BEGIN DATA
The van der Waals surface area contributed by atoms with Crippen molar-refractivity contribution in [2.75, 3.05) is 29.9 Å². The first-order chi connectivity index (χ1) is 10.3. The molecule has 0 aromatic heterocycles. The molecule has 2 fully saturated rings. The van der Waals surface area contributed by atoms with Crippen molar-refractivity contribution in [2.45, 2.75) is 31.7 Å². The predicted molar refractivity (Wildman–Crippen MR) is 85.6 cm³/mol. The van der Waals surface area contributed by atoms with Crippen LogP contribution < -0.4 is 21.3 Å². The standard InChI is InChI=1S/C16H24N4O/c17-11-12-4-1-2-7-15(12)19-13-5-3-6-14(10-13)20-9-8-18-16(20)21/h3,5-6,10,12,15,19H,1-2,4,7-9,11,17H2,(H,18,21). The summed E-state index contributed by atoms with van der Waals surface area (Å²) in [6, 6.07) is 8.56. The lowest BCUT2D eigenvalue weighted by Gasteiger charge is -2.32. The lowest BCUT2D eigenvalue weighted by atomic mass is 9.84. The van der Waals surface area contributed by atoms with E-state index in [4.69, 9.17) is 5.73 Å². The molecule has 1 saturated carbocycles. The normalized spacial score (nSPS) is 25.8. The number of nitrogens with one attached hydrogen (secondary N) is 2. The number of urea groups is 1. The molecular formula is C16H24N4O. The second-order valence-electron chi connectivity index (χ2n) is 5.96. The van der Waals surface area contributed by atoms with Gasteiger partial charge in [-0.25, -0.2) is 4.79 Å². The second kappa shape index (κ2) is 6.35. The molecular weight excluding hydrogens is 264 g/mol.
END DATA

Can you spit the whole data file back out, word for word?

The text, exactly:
The van der Waals surface area contributed by atoms with Crippen molar-refractivity contribution in [2.75, 3.05) is 29.9 Å². The first-order chi connectivity index (χ1) is 10.3. The molecule has 0 aromatic heterocycles. The molecule has 2 fully saturated rings. The van der Waals surface area contributed by atoms with Crippen molar-refractivity contribution in [2.45, 2.75) is 31.7 Å². The predicted molar refractivity (Wildman–Crippen MR) is 85.6 cm³/mol. The van der Waals surface area contributed by atoms with Crippen LogP contribution < -0.4 is 21.3 Å². The standard InChI is InChI=1S/C16H24N4O/c17-11-12-4-1-2-7-15(12)19-13-5-3-6-14(10-13)20-9-8-18-16(20)21/h3,5-6,10,12,15,19H,1-2,4,7-9,11,17H2,(H,18,21). The summed E-state index contributed by atoms with van der Waals surface area (Å²) in [6, 6.07) is 8.56. The lowest BCUT2D eigenvalue weighted by Gasteiger charge is -2.32. The lowest BCUT2D eigenvalue weighted by atomic mass is 9.84. The van der Waals surface area contributed by atoms with E-state index in [4.69, 9.17) is 5.73 Å². The molecule has 1 saturated carbocycles. The normalized spacial score (nSPS) is 25.8. The number of nitrogens with one attached hydrogen (secondary N) is 2. The number of urea groups is 1. The molecular formula is C16H24N4O. The second-order valence-electron chi connectivity index (χ2n) is 5.96. The van der Waals surface area contributed by atoms with Gasteiger partial charge in [-0.25, -0.2) is 4.79 Å². The second kappa shape index (κ2) is 6.35. The molecular weight excluding hydrogens is 264 g/mol.